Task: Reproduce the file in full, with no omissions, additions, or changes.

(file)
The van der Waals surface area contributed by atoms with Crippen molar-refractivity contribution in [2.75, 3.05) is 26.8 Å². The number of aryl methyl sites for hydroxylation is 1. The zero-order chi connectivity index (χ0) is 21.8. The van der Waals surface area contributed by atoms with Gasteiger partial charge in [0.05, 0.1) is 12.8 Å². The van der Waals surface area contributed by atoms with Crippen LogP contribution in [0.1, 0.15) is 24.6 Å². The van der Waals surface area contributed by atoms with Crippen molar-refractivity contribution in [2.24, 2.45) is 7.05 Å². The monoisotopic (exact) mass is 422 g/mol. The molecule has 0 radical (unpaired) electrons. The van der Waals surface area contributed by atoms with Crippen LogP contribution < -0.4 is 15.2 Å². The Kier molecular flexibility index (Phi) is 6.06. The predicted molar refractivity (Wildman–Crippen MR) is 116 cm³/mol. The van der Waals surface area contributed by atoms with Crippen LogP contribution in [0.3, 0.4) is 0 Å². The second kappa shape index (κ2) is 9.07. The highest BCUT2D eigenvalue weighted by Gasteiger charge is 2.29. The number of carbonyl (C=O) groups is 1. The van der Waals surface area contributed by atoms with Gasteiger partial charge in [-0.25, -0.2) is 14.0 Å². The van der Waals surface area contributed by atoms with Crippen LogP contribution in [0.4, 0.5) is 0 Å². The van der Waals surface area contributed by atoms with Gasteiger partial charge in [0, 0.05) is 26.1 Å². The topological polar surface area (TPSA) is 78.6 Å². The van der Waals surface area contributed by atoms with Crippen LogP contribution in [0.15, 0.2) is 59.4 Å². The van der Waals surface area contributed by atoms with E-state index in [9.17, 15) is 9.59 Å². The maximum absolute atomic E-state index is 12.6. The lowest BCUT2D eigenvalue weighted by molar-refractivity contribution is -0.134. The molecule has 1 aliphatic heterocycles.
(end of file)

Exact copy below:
The van der Waals surface area contributed by atoms with Crippen molar-refractivity contribution in [2.75, 3.05) is 26.8 Å². The number of aryl methyl sites for hydroxylation is 1. The zero-order chi connectivity index (χ0) is 21.8. The van der Waals surface area contributed by atoms with Gasteiger partial charge in [0.05, 0.1) is 12.8 Å². The van der Waals surface area contributed by atoms with Crippen LogP contribution in [0.1, 0.15) is 24.6 Å². The van der Waals surface area contributed by atoms with Crippen molar-refractivity contribution in [2.24, 2.45) is 7.05 Å². The monoisotopic (exact) mass is 422 g/mol. The molecule has 0 radical (unpaired) electrons. The van der Waals surface area contributed by atoms with Crippen LogP contribution < -0.4 is 15.2 Å². The Kier molecular flexibility index (Phi) is 6.06. The predicted molar refractivity (Wildman–Crippen MR) is 116 cm³/mol. The van der Waals surface area contributed by atoms with Crippen LogP contribution in [0.3, 0.4) is 0 Å². The second kappa shape index (κ2) is 9.07. The highest BCUT2D eigenvalue weighted by Gasteiger charge is 2.29. The number of carbonyl (C=O) groups is 1. The van der Waals surface area contributed by atoms with Gasteiger partial charge in [-0.25, -0.2) is 14.0 Å². The van der Waals surface area contributed by atoms with Crippen LogP contribution in [0.4, 0.5) is 0 Å². The van der Waals surface area contributed by atoms with Gasteiger partial charge in [0, 0.05) is 26.1 Å². The topological polar surface area (TPSA) is 78.6 Å². The van der Waals surface area contributed by atoms with Crippen LogP contribution in [0.15, 0.2) is 59.4 Å². The van der Waals surface area contributed by atoms with E-state index in [9.17, 15) is 9.59 Å². The maximum absolute atomic E-state index is 12.6. The lowest BCUT2D eigenvalue weighted by molar-refractivity contribution is -0.134. The molecule has 1 aliphatic heterocycles.